Museums Should Be Strolled Through
Many people explore museums by swiftly walking through their displays, casually looking at the items, and barely skimming the labels. However, that’s not the only way to explore and enjoy these majestic buildings.
While the artifacts and works of art are undoubtedly the most important features in any gallery, they aren’t the only items of significance. There are a lot of elements and nuances when it comes to exhibition design.
The color of the walls, how things are presented, and the architectural features of the buildings also play a role in visual storytelling. They’re chosen to not only give a deeper meaning to the displayed items but also to help viewers better interpret them.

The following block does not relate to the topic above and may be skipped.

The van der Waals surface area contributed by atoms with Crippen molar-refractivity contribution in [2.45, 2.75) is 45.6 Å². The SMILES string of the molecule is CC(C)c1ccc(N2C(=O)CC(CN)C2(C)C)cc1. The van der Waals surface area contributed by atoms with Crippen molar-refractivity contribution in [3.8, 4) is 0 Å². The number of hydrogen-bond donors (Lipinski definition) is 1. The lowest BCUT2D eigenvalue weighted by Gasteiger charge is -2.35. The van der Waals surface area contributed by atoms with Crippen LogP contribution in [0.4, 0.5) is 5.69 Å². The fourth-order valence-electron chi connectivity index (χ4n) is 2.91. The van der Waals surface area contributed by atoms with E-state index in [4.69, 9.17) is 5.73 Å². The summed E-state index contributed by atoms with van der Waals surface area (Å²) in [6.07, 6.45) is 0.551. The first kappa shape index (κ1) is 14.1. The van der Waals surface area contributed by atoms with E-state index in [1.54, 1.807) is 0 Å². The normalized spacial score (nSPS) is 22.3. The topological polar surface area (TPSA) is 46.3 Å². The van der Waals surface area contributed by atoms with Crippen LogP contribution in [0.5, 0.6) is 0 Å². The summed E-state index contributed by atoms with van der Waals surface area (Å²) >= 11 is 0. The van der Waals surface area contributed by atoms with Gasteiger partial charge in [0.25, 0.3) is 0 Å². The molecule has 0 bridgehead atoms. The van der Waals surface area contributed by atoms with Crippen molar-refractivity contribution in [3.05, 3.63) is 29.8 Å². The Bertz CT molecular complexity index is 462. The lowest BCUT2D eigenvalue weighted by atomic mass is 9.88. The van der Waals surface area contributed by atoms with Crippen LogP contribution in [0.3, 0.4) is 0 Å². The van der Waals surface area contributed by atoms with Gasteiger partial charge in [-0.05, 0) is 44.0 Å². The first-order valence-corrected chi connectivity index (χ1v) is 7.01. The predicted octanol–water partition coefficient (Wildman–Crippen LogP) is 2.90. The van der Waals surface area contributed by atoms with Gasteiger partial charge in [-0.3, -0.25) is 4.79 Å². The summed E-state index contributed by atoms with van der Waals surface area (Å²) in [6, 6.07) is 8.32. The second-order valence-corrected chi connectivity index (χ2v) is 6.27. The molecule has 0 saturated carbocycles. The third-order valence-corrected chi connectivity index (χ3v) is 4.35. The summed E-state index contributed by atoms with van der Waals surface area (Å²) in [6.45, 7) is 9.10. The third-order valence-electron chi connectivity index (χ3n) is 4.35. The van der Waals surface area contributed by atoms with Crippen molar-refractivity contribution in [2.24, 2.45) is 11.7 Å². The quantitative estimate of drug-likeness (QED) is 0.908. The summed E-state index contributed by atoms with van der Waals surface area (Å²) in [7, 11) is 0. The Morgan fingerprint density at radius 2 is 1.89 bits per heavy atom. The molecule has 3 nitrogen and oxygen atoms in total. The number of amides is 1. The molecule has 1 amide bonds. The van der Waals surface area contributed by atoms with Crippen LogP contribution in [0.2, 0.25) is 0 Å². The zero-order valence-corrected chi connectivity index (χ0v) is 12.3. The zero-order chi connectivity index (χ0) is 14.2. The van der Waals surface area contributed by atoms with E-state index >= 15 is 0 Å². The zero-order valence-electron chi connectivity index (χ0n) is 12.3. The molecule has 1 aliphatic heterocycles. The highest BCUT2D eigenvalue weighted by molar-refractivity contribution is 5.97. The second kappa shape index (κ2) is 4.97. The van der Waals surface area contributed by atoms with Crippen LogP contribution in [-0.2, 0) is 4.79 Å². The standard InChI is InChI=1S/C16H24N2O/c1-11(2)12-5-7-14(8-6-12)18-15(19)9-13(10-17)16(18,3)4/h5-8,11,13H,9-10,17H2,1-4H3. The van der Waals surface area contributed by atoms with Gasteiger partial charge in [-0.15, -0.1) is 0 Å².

All Areas Have Something to Offer
Museum visitors rarely take the time to explore transitory spaces because they’re in a hurry to reach the galleries with interesting things. But hallways, staircases, and especially entrances, are known to have hidden gems that many miss because of their impatience.
For example, some of the most exquisite pieces of jewelry (the tiaras of Empress Eugenie and Princess Marie-Thérèse) worn by French monarchs are displayed in a lavish corridor between two galleries in The Louvre in Paris, France. The same applies to other underestimated areas around museums.
Keeping a light pace throughout the hallways, galleries, and stairwells allows museum visitors to get completely submerged into the story told by the building and its artifacts. It allows them to notice different details and sounds that they’d otherwise miss.
Visiting a museum is not about seeing everything that’s displayed. It’s about remembering the items that have been seen.